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Old October 8th, 2005, 05:19 PM   #1
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HD100U Split Screen Will Not Be Fixed?

I spoke to a JVC representative at a seminar today and she told me that JVC will NOT fix the split screen and it is the trade off for getting the HD resolution. Besides very few people will ever have that problem with the camera and the ones that do, can easily fix it.
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Old October 8th, 2005, 06:49 PM   #2
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Quote:
Originally Posted by Brian Duke
I spoke to a JVC representative at a seminar today and she told me that JVC will NOT fix the split screen and it is the trade off for getting the HD resolution. Besides very few people will ever have that problem with the camera and the ones that do, can easily fix it.
I agree with you that JVC does not consider SSE a "problem" that can be fixed.

But, I assume what she also means that JVC will "fix" or "replace" units that don't meet their QC requirements.

Of all the NTSC reports I've read, there are clearly a few that are obviously BAD. Much like most, or all, the PAL units.

THe problem is not, IMHO, that JVC has not admitted that SSE exists, it's that they have not yet published a simple test that can be used to determine if they should send it back to JVC. Of course, such a test may not be possible without test equipment -- in which case they at least need to publish a Guideline on the return procedure.
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Old October 8th, 2005, 07:06 PM   #3
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Quote:
Originally Posted by Brian Duke
I spoke to a JVC representative at a seminar today and she told me that JVC will NOT fix the split screen and it is the trade off for getting the HD resolution. Besides very few people will ever have that problem with the camera and the ones that do, can easily fix it.
And you can hear the sound of cards going back into wallets...

That's quite a surprising statement considering the number of HDV cameras currently on the market without this effect. While JVC may have there reasons, you would think such a statement would be preceded or at least quickly followed by detailed standands for exchange repair as Steve suggested.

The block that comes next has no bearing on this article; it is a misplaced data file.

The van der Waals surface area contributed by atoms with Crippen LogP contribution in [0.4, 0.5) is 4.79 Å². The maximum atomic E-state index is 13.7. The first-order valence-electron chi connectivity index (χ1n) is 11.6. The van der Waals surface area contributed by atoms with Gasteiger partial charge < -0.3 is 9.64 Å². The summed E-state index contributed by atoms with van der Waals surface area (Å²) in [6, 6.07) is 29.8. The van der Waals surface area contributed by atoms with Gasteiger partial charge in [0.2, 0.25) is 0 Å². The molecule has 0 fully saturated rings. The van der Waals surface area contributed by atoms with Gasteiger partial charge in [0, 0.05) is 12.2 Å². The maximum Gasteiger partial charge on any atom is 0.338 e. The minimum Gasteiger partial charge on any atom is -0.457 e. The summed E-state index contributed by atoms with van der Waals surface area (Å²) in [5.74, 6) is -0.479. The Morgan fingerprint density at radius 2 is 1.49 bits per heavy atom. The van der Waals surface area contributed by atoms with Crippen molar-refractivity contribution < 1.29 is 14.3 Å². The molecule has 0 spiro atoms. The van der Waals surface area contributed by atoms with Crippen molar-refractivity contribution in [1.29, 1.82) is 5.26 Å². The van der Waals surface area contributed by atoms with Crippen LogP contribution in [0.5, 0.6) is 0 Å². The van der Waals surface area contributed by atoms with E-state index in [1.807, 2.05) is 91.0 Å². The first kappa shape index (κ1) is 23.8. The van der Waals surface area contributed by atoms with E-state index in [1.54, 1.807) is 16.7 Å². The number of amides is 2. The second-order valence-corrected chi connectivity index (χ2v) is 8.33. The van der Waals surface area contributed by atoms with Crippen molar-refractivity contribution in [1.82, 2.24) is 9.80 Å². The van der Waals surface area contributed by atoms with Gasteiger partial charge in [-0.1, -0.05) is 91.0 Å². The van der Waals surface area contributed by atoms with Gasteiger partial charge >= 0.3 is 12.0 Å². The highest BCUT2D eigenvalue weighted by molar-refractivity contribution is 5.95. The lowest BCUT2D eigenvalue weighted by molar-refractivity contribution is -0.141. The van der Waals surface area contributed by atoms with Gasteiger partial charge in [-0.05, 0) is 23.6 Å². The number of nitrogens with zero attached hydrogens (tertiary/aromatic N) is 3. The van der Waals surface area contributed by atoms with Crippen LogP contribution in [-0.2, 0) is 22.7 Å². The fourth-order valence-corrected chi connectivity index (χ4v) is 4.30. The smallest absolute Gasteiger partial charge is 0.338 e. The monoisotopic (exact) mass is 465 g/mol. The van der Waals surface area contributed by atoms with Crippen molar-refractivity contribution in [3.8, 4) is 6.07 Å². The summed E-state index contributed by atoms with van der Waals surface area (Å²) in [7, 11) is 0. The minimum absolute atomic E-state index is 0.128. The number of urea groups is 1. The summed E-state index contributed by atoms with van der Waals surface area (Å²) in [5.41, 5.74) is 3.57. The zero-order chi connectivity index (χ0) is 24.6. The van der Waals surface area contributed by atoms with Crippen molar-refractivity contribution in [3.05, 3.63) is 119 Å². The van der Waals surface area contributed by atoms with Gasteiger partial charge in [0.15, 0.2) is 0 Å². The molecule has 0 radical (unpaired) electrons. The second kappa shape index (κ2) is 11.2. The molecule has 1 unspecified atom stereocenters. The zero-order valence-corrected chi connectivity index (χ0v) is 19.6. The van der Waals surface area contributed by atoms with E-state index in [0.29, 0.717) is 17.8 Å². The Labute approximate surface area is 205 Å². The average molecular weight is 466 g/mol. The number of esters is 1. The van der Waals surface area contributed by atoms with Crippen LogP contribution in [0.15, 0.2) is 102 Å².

While no camera is without it's quirks and artifacts, the evidence posted so far says that this exceeds the definition of "quirk" or "artifact" and is clearly a "flaw".

The only solution is to either obtain a camera where the level of the flaw is minimal and not impacting your shooting style or buy another camera.

Though I love 24p, I'm going to skip this camera and wait for the HVX and see if it meets my HD production needs.
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Old October 8th, 2005, 08:05 PM   #4
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I spent 3 hours with the JVC sales manager here in Chicago today. We had the camera and tried everything to get it to split screen. It would not. I asked him what the policy was and he told me if there was a split under 9db, the camera would be replaced by JVC. NO questions asked. He also explained to me in detail what is causing the problem. It is a comparitor circuit that is reacting too slow and that by design the comparitor met the spec set by the engineers. The CCD's are scanned from the center "line" out to the edge (per CCD block). Some cameras came out initially that were not QCed.

As I wrote, I spent a few hour in many different scenarios and no split on the camera we were working with. The camera was tethered to a laptop and it's 1394 output was monitored in Liquid's live capture as well as DVrack HDV's monitor. No split on that unit at all in any scenario.
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Old October 8th, 2005, 08:36 PM   #5
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Originally Posted by Stephen van Vuuren
And you can hear the sound of cards going back into wallets... That's quite a surprising statement considering the number of HDV cameras currently on the market without this effect.
I think the slogon "if you can by a better true progressive camcorder at the same price -- do so" is one which most folks will listen to. Clearly, there are no other choices -- as Canon's isn't 24p (and I wouldn't buy such an ergonomic kludge even if it did) and any P2-based camcorder will not be cost-effective until the end of the decade.

There's no evidence that professionals now shooting HDCAM, CineAlta, and DVCPRO HD will have issues with this camcorder. Nor, will those who now shoot 35mm film. These folks know how to use lighting and know how to use the menu controls to get maximum quality.

The fact is, if "DV shooters" are willing to learn and adapt, they too will be able to get great results. We all know what happens when a major technology shift occurs. Those that master the new CRAFT will thrive. Those that don't, ... .